We assume, though I believe it can be debated, that Zeno's "Dichotomy" paradox is apparently "unreal." We can treat any given distance as the sum of an infinite regress of smaller and smaller distances, so the person walking that distance never arrives, or never even starts. Yet we know this isn't what we experience. Aristotle and many others have provided solutions.

Richardson's paradox seems more or less the same. If we measure the "Coast of England" as the sum of smaller and smaller fractal units or "distances" the length of the coast grows larger and larger towards infinity. Yet is is a "real" phenomenon, as Richardson noted in actual coastal measurements in cartography.

So, I am assuming the time factor in the "Dichotomy" makes the difference? Treated as motion we are dividing the distance units by time units, arriving at an intersecting defined "limit," as in calculus. But how would this work with the "Coastline?" I have a feeling this is pretty simple, but requires a mental toolkit I lack. Incidentally, I don't think Richardson's "fractals" are really the issue here.

(As a complete aside, I'm trying to think various measurement paradoxes through in relation to the measurement of the "value" of wage labor in timed units and the cumulative "value" of Capital in Marx, just a fanciful exercise. But I'm only a hobbyist and nowhere near a clearly framed question on that yet.)

So, is there some way of introducing time limits into the Coastline paradox? Or is there some other resolution? Or some clarifying way to reframe the comparison?

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    Achilles and the Tortoise would be a better analogy, since it involves adding up a growing number of segments, and time makes no difference, one can make it about length. The resolutions are also different. In Zeno's case the limit of sums is finite, which "resolves" the paradox on mathematical interpretations, while in Richardson's case the limit is really infinite, assuming the coastline is a fractal. The resolution is rather that it is not, the subdivision becomes meaningless at some minimal scale. So the issue is with interpreting a model in one case, and its breakdown in the other.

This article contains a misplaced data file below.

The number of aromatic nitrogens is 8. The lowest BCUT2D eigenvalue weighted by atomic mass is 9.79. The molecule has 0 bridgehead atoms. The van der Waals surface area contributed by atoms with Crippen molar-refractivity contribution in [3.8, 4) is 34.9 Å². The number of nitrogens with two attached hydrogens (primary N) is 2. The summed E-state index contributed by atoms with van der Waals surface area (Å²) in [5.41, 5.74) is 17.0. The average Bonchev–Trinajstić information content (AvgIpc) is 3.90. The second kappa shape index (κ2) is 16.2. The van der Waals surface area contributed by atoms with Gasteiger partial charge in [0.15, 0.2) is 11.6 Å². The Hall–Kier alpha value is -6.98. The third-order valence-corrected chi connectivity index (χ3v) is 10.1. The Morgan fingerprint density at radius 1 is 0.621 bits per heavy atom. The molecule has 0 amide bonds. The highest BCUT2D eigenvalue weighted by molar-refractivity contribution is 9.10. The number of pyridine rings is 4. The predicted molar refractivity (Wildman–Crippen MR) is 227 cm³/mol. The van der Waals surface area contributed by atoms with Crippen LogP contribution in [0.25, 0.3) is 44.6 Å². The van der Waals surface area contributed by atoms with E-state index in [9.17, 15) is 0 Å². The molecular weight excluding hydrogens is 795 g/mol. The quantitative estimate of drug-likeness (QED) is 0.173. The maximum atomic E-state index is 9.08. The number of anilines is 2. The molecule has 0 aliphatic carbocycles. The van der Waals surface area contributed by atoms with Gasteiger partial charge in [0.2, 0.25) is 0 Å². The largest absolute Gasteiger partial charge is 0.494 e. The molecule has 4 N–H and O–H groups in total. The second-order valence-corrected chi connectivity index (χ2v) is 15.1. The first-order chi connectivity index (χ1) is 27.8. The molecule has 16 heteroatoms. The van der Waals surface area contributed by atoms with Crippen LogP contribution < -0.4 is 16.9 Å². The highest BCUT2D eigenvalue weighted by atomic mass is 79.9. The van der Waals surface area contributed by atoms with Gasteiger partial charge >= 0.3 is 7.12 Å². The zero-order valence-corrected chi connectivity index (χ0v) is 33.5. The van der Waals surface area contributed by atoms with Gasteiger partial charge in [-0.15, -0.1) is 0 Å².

– Conifold
    Nov 20, 2020 at 18:54

1 Answer 1


The issue is not time but whether the mathematical series which models the sequence is convergent or divergent.

In the case of Zeno's arrow paradox, in which he argues that the arrow never gets there, the distance travelled at each step is one half of the previous distance. Given that the total distance is x and the initial step is x/2, this gives rise to the series:

distance = x/2 + x/4 + x/8 + ....

This is a convergent series, whose endpoint after infinitely many iterations equals x.

Similarly, if total flight time of the arrow over distance x/2 is t/2, this gives rise to the convergent series:

flight time = t/2 + t/4 + t/8 + ....

a similar convergent series, whose endpoint after infinitely many iterations equals t.

Thus, the infinite series of steps sums to a flight time not of infinity but of t and Zeno better get out the way quick. His paradox is exposed as a failure of understanding.

However the coastal paradox involves a fractal sequence. Here, each step in the crinkling-up increases the initial "smooth" length l by a fixed ratio r. After n iterations, the relevant equation is:

Total length = l x rn

For a fractal, r is always greater than one, so as the number of fractal steps increases without limit, rn tends to infinity.

Perhaps fortunately, coastlines stop being fractal once they reach the scale of a rock, pebble or, at worst, a grain of sand.

So, the answer to your question is all in the mathematics of the given series.

  • Okay, thanks, this makes sense, along with Conifold's comment. I have read some explanation by physicists that "rescue" Zeno's argument by introducing other physical or "quantum" variables, but I'm not sure I grasped them. Nov 20, 2020 at 19:47
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    @NelsonAlexander I have read some of those "explanations". I am not convinced that their authors grasped them either. ;-/ Nov 21, 2020 at 7:49

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